Then later in the fourth inning, Luis GarcÃa walked to load the bases, and then Nola hit Barrera to tie the game at 2-2, setting up the go-ahead blow in the next frame.
After Alcides Escobar singled and Juan Soto walked to lead off the inning, Josh Bell hit his 19th home run of the season for a 5-2 lead. Bell, who has been credited with helping some of the younger hitters, let his actions do the talking in today's lesson by crushing a Nola knuckle curveball 413 feet to center.
The Nats did put themselves in position to bail Finnegan out of the loss in the ninth. Soto hit a one-out double and then scored on Didi Gregorius' throwing error on Bell's infield single. That put the tying run on second and the go-ahead run at the plate.
But Hernandez flied out and Kieboom grounded out to the pitcher to end the game. This is the fifth time in the last 12 days the Nationals have lost a game they led in the ninth. Four of those came against the Phillies.
After the game, Martinez revealed that Soto felt something in his knee as he scored that last run in the ninth.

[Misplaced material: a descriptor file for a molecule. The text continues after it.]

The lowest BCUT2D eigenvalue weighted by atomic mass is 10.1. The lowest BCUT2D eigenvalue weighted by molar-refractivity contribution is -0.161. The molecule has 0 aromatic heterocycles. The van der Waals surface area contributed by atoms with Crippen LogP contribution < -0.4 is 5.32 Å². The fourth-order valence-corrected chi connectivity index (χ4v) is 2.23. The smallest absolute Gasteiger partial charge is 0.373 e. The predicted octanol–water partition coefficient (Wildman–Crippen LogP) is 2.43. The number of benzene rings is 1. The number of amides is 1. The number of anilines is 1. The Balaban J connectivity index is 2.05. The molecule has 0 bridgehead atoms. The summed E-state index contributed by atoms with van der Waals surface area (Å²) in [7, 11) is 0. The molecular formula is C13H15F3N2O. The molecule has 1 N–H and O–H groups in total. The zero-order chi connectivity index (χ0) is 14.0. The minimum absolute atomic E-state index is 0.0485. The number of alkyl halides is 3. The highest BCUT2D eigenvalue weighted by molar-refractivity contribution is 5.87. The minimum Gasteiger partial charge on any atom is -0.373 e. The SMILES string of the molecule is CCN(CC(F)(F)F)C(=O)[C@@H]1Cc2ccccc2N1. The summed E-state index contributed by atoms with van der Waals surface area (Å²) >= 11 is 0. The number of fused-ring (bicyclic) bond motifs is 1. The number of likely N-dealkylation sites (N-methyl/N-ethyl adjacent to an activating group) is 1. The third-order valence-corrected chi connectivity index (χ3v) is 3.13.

"Yeah, it was a weird play," Martinez said. "He said he felt something in his knee. He's getting checked out as we speak. I'll know more tomorrow."
No longer playing for playoff positioning, the name of the game for the Nationals the rest of the way is to let the kids play. Figure out what they're made of and how far they can take each individual performance. Take the good and the bad. Even find some good when there's more bad.
For Ross, the results were good.
Unfortunately for the Nationals' end result, Finnegan's were not.
"I'm seeing some positives," Martinez said. "We gotta work on a bunch of different things, but I'm seeing a lot of positives. We just gotta continue to play."